Published online by Cambridge University Press: 03 May 2010
The importance of trustworthy scientific knowledge in climate negotiations
As a scientist, I have been engaged in the interplay between scientific analysis and politics for many years, and I have tried here to present an analysis of what has happened over the last 40 years and where we stand today.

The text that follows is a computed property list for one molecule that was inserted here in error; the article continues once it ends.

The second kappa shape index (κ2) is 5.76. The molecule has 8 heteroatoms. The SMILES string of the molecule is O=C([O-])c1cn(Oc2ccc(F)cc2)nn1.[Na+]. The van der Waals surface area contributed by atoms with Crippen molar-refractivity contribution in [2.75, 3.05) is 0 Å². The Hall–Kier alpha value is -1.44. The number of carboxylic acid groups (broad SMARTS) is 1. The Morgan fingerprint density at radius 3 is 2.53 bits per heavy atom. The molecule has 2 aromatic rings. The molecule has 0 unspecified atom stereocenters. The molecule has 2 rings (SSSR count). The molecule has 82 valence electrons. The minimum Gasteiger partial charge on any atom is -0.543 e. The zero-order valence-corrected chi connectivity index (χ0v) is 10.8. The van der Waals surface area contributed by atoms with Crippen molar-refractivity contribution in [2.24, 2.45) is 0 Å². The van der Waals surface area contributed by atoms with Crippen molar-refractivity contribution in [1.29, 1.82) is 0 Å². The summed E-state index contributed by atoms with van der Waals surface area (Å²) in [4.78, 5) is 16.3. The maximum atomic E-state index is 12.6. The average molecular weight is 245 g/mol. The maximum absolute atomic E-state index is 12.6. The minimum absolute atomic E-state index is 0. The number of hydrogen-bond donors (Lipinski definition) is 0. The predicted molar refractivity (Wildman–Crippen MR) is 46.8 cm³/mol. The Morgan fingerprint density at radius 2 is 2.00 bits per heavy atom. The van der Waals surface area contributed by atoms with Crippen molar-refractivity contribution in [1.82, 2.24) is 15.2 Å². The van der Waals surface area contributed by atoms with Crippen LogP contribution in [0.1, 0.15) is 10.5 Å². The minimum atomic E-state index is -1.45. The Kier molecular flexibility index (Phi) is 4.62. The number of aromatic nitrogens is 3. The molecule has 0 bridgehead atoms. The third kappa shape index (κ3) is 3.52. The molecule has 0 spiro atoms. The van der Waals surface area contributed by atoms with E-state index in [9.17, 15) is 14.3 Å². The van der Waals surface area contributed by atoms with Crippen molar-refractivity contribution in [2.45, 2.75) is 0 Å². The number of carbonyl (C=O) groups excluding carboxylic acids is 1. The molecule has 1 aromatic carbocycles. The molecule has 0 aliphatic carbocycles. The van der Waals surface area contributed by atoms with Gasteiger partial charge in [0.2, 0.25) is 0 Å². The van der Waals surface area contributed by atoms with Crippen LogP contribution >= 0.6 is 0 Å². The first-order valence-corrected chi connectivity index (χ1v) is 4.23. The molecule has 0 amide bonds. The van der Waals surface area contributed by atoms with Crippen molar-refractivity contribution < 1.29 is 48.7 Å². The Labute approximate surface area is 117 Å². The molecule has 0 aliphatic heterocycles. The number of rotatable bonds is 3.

The analysis has shown that a penetrating examination of the facts is an absolute necessity when trying to understand and deal with the major societal and political issues that confront us when we try to resolve the global climate change issue. The analyses must be accepted as trustworthy by the international scientific community and should therefore be carried out as far as possible as an independent and open scientific endeavour. The IPCC reports have been produced in a manner aimed at securing this status. They have largely been free from influence by politicians and stakeholders of different kinds. Nevertheless, government representatives have attended the final plenary sessions, when the summaries for policy makers were finally agreed and the extracts of the key scientific conclusions formulated in simple terms without compromising the basic scientific analyses in the supporting documents. This is a fundamental prerequisite for successful climate negotiations, and decisions about the joint efforts to be made by the parties to the Climate Convention. The development of a strict procedure of the kind that has been achieved by the IPCC has been essential and has also been taken as a model for other efforts of a similar kind.